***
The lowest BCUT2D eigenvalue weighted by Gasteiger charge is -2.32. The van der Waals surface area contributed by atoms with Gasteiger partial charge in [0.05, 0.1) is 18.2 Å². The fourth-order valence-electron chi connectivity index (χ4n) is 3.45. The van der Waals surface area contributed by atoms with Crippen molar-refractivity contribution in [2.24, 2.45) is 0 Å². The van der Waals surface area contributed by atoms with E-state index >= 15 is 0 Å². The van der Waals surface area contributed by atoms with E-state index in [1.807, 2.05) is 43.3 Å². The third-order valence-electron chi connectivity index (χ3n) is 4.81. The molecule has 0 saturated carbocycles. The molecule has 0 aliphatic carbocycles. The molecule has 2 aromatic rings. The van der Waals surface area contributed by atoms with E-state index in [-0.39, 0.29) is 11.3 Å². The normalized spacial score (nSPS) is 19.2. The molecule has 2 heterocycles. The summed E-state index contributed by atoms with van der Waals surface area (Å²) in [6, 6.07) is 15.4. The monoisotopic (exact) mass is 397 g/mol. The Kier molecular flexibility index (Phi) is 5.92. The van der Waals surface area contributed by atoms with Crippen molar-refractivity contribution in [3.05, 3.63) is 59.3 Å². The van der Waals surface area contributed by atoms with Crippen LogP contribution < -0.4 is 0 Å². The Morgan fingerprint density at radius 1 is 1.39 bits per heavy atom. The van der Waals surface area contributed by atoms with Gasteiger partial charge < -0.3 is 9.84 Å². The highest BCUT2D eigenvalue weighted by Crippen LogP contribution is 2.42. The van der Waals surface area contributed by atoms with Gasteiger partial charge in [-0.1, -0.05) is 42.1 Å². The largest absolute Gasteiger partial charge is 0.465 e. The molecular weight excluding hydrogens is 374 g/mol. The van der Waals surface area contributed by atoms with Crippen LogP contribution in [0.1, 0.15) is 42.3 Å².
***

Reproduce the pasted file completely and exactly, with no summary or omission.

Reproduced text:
The lowest BCUT2D eigenvalue weighted by Gasteiger charge is -2.32. The van der Waals surface area contributed by atoms with Gasteiger partial charge in [0.05, 0.1) is 18.2 Å². The fourth-order valence-electron chi connectivity index (χ4n) is 3.45. The van der Waals surface area contributed by atoms with Crippen molar-refractivity contribution in [2.24, 2.45) is 0 Å². The van der Waals surface area contributed by atoms with E-state index >= 15 is 0 Å². The van der Waals surface area contributed by atoms with E-state index in [1.807, 2.05) is 43.3 Å². The third-order valence-electron chi connectivity index (χ3n) is 4.81. The molecule has 0 saturated carbocycles. The molecule has 0 aliphatic carbocycles. The molecule has 2 aromatic rings. The van der Waals surface area contributed by atoms with E-state index in [-0.39, 0.29) is 11.3 Å². The normalized spacial score (nSPS) is 19.2. The molecule has 2 heterocycles. The summed E-state index contributed by atoms with van der Waals surface area (Å²) in [6, 6.07) is 15.4. The monoisotopic (exact) mass is 397 g/mol. The Kier molecular flexibility index (Phi) is 5.92. The van der Waals surface area contributed by atoms with Crippen molar-refractivity contribution in [3.05, 3.63) is 59.3 Å². The van der Waals surface area contributed by atoms with Crippen LogP contribution < -0.4 is 0 Å². The Morgan fingerprint density at radius 1 is 1.39 bits per heavy atom. The van der Waals surface area contributed by atoms with Gasteiger partial charge < -0.3 is 9.84 Å². The highest BCUT2D eigenvalue weighted by Crippen LogP contribution is 2.42. The van der Waals surface area contributed by atoms with Gasteiger partial charge in [-0.1, -0.05) is 42.1 Å². The largest absolute Gasteiger partial charge is 0.465 e. The molecular weight excluding hydrogens is 374 g/mol. The van der Waals surface area contributed by atoms with Crippen LogP contribution in [0.1, 0.15) is 42.3 Å².